• create(), which creates and returns a new 4x4 transformation matrix.
  • createOrthographic(), which creates a new orthographic projection transformation matrix.
  • createPerspective(), which creates a new perspective projection transformation matrix.
  • createFrustum(), which creates a new perspective projection transformation matrix.

Functions that set the values of a transformation matrix must send a transformation matrix as the first parameter. For example:

  • scale(M, sx, sy, sz) sets M to a scale transform.
  • translate(M, tx, ty, tz) sets M to a translation transform.
  • rotate(M, angle, x_axis, y_axis, z_axis) sets M to a rotation transform.

Functions that perform matrix calculations change the value of their first parameter, while leaving all of the other parameters unchanged. The parameters are ordered similar to assignment statements which always change their left-hand side variable, but leave all value on the right-hand-side of an assignment statement unchanged. For example:

  • multiply(R, A, B) sets R to the product of A times B. (R = A*B)

The function multiplySeries() will multiply any number of matrices together to produce a single transformation matrix. It uses variable arguments and will accept as many arguments as you send it. For example, m.multiplySeries(R,A,B,C,D,E) will calculate the matrix product of A*B*C*D*E and store the result in R. In equation format, it performs R = A*B*C*D*E;. The order of the multiplications is critical. If the transform R is applied to a set of vertices, the effect of R would be that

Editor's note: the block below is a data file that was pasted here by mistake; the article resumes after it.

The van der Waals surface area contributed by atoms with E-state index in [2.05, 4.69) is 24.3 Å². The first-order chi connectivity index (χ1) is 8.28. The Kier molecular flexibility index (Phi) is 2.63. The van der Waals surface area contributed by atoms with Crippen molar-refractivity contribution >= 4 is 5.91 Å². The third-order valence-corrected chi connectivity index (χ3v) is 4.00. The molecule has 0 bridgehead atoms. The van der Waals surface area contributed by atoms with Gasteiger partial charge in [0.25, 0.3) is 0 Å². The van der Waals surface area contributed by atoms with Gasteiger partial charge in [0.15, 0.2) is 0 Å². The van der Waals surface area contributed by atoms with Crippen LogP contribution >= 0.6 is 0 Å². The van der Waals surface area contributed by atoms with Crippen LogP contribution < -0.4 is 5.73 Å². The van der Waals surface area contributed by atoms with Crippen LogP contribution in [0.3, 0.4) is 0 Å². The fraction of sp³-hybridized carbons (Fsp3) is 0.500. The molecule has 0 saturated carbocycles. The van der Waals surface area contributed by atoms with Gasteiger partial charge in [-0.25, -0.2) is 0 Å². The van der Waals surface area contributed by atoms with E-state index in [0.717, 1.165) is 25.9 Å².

1. transform E was applied to a vertex,
  2. then transform D was applied to the transformed vertex,
  3. then transform C was applied to the transformed vertex,
  4. then transform B was applied to the transformed vertex, and
  5. finally transform A was applied to the transformed vertex.

When you create a single transform from multiple transforms, you must always order the transformations from right to left.

The Learn_webgl_matrix Code

The demo below displays the Learn_webgl_matrix class. Review the code to get familiar with its matrix functionality. The implementation details of many of the functions will be discussed in future lessons. The code below is not editable. You might want to modify the code later, but for right now you just need to learn how to use the code.

Show: Code Canvas Run Info

Demonstration of a JavaScript class to render a scene.

Please use a browser that supports "canvas"
Shader errors, Shader warnings, Javascript info
Open this webgl program in a new tab or window

HTML Code To Use Learn_webgl_matrix

The Learn_webgl_matrix class uses code from two other classes:

  • learn_webgl_point4.js, which defines a class for (x,y,z,w) points.
  • learn_webgl_vector3.js, which defines a class for <dx,dy,dz> vectors.

These files must be loaded into your browser along with the matrix library. To use the matrix library include <script> directives in your HTML file that look something like this:

<script src="../../lib/learn_webgl_point4.js"></script>
<script src="../../lib/learn_webgl_vector3.js"></script>
<script src="../../lib/learn_webgl_matrix.js"></script>

Change the file paths based on the relative location of your JavaScript code files to your HTML file. If the HTML and JavaScript files are in the same folder on the server, you can omit a file path.


code library
a set of common functionality gathered into a single place. It is standard practice to put the functionality into a single class, or a group of classes.
column-major order
values in a 2-dimensional array are store in a 1D array and organized by columns. (All computer memory is 1-dimensional; multi-dimensional arrays are always stored in computer memory as 1D arrays in some agreed upon order.)